John Fante would have been 100 years old today, and he probably wouldn’t have recognized the downtown Los Angeles he knew (except perhaps for King Eddy’s Saloon). But his city is preserved at least in writing. Ask the Dust, considered by many to be Fante’s masterpiece, the third of four novels featuring the struggling writer Arturo Bandini, is packed with the poetry of Los Angeles, a siren of a city. Released in 1939 by a publisher paying heavy legal damages for publishing an unauthorized edition of Mein Kampf, Ask the Dust went relatively unnoticed for years before claiming its place in the L.A. canon. Below, an excerpt.
I went up to my room, up the dusty stairs of Bunker Hill, past the soot-covered frame buildings along that dark street, sand and oil and grease choking the futile palm trees standing like dying prisoners, chained to a little plot of ground with black pavement hiding their feet. Dust and old buildings and old people sitting at windows, old people tottering out of doors, old people moving painfully along the dark street. The old folk from Indiana and Iowa and Illinois, from Boston and Kansas City and Des Moines, they sold their homes and their stores, and they came here by train and by automobile to the land of sunshine, to die in the sun, with just enough money to live until the sun killed them, tore themselves out by the roots in their last days, deserted the smug prosperity of Kansas City and Chicago and Peoria to find a place in the sun. And when they got here they found that other and greater thieves had already taken possession, that even the sun belonged to the others; Smith and Jones and Parker, druggist, banker, baker, dust of Chicago and Cincinnati and Cleveland on their shoes, doomed to die in the sun, a few dollars in the bank, enough to subscribe to the Los Angeles Times, enough to keep alive the illusion that this was paradise, that their little papier-mâché homes were castles. The uprooted ones, the empty sad folks, the old and the young folks, the folks from back home. These were my countrymen, these were the new Californians. With their bright polo shirts and sunglasses, they were in paradise, they belonged.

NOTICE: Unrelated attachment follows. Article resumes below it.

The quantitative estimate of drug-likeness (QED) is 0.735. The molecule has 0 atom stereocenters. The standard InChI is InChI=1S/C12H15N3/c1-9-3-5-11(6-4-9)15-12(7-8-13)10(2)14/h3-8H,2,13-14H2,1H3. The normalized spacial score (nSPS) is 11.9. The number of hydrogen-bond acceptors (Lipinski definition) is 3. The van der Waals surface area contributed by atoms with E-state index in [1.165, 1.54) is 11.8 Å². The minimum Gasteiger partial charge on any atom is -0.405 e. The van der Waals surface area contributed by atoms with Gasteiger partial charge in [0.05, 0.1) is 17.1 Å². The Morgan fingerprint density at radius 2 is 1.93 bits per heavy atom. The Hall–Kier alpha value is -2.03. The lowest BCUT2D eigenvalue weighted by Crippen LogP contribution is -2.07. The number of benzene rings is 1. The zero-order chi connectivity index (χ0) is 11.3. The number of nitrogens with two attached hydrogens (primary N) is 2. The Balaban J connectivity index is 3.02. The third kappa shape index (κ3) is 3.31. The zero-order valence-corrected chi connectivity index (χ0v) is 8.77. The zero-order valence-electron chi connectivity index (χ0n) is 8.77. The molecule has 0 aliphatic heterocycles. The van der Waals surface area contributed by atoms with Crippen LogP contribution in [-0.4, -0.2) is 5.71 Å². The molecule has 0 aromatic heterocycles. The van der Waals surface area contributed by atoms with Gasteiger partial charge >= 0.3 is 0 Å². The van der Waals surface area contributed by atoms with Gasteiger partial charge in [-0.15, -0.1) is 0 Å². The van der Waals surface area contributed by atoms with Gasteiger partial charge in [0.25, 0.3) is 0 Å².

But down on Main Street, down on Towne and San Pedro, and for a mile on lower Fifth Street were the tens of thousands of others; they couldn’t afford sunglasses or a four-bit polo shirt and they hid in the alleys by day and slunk off to flop houses by night. A cop won’t pick you up for vagrancy in Los Angeles if you wear a fancy polo shirt and a pair of sunglasses. But if there is dust on your shoes and that sweater you wear is thick like the sweaters they were in the snow countries, he’ll grab you. So get yourselves a polo shirt boys, and a pair of sunglasses, and white shoes, if you can. Be collegiate. It’ll get you anyway. After a while, after big doses of the Times and the Examiner, you too will whoop it up for the sunny south. You’ll eat hamburgers year after year and live in dusty, vermin-invested apartments and hotels, but every morning you’ll see the mighty sun, the eternal blue of the sky, and the streets will be full of sleek women you never will possess, and the hot semitropical nights will reek of romance you’ll never have, but you’ll still be in paradise, boys, in the land of sunshine.
*Photo courtesy No Trams to Lime Street.